For those keeping score at home, they STILL don't have a developer picked out, and they are now asking for $20,000,000+. Yeah, no thanks.
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    ElectricAggie
    I see that a lot of people are reacting positively to this update on Twitter. All they did was announce that they actually need $20+ million now (absolute insanity) and that they would have more rounds of funding.
    For those keeping score at home, they STILL don't have a developer picked out, and they are now for $20,000,000+. Yeah, no thanks.
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    That’s how I read it. That’s a tons of writing to say not much at all. A very long way of saying “we still have no idea what we’re doing, but need more money than we thought.”
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    This is going to be an episode of American Greed in the future.
    This is nothing more than crowdfunding for the sake of acquiring money. I don't believe there's any actual intent to develop a game, just to string people along, maximize their "funding" then disappear.
    bkrich83
    This is going to be an episode of American Greed in the future.
    This is nothing more than crowdfunding for the sake of acquiring money. I don't believe there's any actual intent to develop a game, just to string people along, maximize their "funding" then disappear.

    First off... I love that show. Secondly, that wouldn’t surprise me one bit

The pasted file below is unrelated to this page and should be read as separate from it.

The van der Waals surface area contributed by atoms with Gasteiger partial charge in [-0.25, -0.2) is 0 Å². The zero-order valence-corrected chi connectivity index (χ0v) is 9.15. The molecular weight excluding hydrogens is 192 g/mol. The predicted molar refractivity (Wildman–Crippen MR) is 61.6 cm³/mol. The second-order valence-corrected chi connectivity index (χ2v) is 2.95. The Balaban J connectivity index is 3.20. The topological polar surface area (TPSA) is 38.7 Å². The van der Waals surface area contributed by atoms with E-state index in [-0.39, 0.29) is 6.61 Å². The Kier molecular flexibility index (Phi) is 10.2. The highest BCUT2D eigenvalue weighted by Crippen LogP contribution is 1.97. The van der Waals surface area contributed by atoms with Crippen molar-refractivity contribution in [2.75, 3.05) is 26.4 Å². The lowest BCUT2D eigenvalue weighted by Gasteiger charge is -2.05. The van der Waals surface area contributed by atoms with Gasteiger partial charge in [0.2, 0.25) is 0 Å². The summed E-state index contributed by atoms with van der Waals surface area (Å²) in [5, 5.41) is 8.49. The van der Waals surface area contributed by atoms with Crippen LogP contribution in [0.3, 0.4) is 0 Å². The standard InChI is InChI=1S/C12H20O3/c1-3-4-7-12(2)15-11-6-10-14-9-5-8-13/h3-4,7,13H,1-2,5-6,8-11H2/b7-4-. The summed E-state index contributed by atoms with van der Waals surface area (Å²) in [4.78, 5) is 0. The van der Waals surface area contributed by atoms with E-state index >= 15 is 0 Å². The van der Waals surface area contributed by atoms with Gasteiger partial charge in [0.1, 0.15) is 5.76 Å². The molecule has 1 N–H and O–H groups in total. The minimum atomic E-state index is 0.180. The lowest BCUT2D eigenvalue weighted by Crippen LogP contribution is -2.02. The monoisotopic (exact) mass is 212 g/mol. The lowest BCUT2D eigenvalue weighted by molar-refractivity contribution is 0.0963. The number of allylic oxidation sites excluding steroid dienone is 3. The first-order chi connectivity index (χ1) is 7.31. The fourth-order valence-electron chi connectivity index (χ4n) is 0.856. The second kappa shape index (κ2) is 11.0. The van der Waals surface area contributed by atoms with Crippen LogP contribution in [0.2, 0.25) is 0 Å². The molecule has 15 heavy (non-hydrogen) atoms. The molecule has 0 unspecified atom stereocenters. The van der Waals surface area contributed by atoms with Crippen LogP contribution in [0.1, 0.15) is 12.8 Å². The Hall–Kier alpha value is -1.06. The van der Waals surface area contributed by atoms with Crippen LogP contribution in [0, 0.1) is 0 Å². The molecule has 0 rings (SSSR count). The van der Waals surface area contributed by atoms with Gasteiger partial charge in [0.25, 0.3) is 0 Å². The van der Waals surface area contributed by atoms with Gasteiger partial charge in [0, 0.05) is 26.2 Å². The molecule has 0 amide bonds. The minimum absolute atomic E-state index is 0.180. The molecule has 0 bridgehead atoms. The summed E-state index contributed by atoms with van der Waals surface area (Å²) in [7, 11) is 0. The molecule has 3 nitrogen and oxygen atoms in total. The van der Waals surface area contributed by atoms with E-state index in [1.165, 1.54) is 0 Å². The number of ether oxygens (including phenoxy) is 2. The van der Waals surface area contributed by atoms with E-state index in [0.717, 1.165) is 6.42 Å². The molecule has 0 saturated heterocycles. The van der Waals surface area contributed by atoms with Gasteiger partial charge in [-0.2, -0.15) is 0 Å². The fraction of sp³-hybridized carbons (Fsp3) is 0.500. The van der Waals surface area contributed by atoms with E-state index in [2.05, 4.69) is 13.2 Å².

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    The "beginning round of institutional funding" thing is weird to me. No one is going to value this "company" at $200k let alone $20 Million, so how do they think they could sell of equity to fund it? Nothing about this makes sense. The intellectual property note is funny because the only thing they can get are trademarks on their titles, but that is least important part of any of this.
    Again, this really just comes across like they don't have a clue what they are doing.
    Perfect time for EA to jump back in. They have the money, development team and resources at hand. If they do exactly what IMV is doing, they could produce a game in a year and it would sell.
    cingelsby
    Perfect time for EA to jump back in. They have the money, development team and resources at hand. If they do exactly what IMV is doing, they could produce a game in a year and it would sell.
    If it made sense they probably would. It's reasonable to conclude that it hasn't, so they haven't.
    Unrelated, they are probably hoping nobody notices that they claimed to have an agreement with Big Ant to make a game for just 5 million dollars at one point, if they could have just raised 2.5 million at the time.
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    cingelsby
    Perfect time for EA to jump back in. They have the money, development team and resources at hand. If they do exactly what IMV is doing, they could produce a game in a year and it would sell.

    As I have pointed out throughout this thread, I still don't believe that what IMV is trying to do is even legal. I think they will have a lot of lawsuits in terms of contributory infringement. This why the "we will just give people tools to steal trademarked stuff" isn't a really good business model.
    Have you seen what 2k has done, people are creating college hoops teams and floors without any issue. There has to be a way for all parties to make this work. The Jenkins lawsuit in December could be a game changer.
    cingelsby
    Have you seen what 2k has done, people are creating college hoops teams and floors without any issue. There has to be a way for all parties to make this work. The Jenkins lawsuit in December could be a game changer.

    I went into why earlier, not really interested in rehashing it but you can go back to the early posts and read it all.
    Funny how they make an announcement like this and then disappear from Twitter for a couple days. That's a page from the Damon Grow playbook.